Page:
By Tony Attwood
This article is part of the Bob Dylan themes series which considers the subject matter of Bob’s songs in the order they were written. There is an index to the series at The Themes index, year by year. The latest articles are…
- 1984: Back to the old ways (again)
- 1985: Bob Dylan slips back into negativity
- 1986: the year Dylan slowly turned himself all around
So now we move on the 1987/8
The thesis within this series of articles is that while it is most certainly very possible to get a lot of insights into Dylan’s thinking and the motivation behind his writing by analysing the lyrics of his songs in detail, it is also possible to get an insight into how the man was feeling, and how he was seeing the world during the course of a year, by looking at the themes within his lyrics over short periods of time.
And this is worthwhile because although Bob Dylan has given insightful interviews he has also sometimes answered in a way that might be thought to be a little flippant, if not downright misleading.
With this thought in mind I’ve been trying to place each song that Dylan wrote year by year into categories and see what (if anything) that tells us.
In 1986 Bob’s writing was dominated (I think for the first time ever) with tales of lost love – 12 of the songs being on that subject, with another six on themes relating to chaos, life being a mess, and generally being lost. Of the love songs, the lyrical approach that dominates most years, there only six.
1987/8 saw Bob’s name linked to 16 songs but these included a number of Wilburys compositions with which it is unclear how much input Bob had. What’s more two songs (You can blow my mind if you want to) and As we sailed into Skibreen: a Leven are particularly difficult to place, the former because the date is uncertain, the latter because it is a curious collaboration – and also again the date is unclear.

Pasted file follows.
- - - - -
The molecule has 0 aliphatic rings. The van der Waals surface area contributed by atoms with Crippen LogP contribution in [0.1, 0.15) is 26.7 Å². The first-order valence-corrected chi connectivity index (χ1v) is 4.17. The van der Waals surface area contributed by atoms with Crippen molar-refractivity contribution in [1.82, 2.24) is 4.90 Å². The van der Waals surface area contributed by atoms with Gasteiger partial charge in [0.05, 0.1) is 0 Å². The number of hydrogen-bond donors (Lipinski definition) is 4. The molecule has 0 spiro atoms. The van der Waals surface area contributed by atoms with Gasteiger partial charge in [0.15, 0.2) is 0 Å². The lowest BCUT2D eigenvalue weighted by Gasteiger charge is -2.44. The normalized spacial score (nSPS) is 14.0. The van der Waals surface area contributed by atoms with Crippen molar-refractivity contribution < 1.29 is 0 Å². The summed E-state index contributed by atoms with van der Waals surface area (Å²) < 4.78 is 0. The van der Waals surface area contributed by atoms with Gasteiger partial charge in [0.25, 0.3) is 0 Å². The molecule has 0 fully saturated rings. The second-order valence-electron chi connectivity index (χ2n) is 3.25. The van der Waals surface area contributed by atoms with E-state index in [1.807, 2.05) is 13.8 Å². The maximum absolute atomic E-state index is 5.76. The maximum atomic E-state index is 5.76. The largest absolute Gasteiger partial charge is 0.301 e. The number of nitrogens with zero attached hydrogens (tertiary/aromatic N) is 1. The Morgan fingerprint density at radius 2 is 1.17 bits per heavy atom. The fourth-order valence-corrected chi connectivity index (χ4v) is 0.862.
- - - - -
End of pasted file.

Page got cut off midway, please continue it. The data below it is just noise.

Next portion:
I want initially to deal with three songs which were nothing to do with the Wilburys, although it may well be that Congratulations (which became a Wilbury song) was actually written before these three. But these three really do stand out in a most amazing manner.
Even if Congratulations was written before these three, it was such a dashed-off piece of work that really it hardly counts. And removing it from the writing schedule shows us Bob taking a long break from song writing (and not for the first time) before suddenly charging off in a new direction with three, connected, but different, triumphs.
Political world is a song of the world gone wrong – which is in fact a dominant theme of 1985, wherein I came up with the classification, “Chaos / criminals escaping / life is a mess / being lost” – and found six songs to put in that group as I noted above.
This song now pulls all the thoughts of that chaos together
We live in a political world Where courage is a thing of the past Houses are haunted, children are unwanted The next day could be your last
This is followed by the same message but from an utterly personal perspective: What good am I? – a real self-battering. It is not just the world gone wrong, now it is the man gone wrong too. The title asks it all, and the answer is very dark indeed.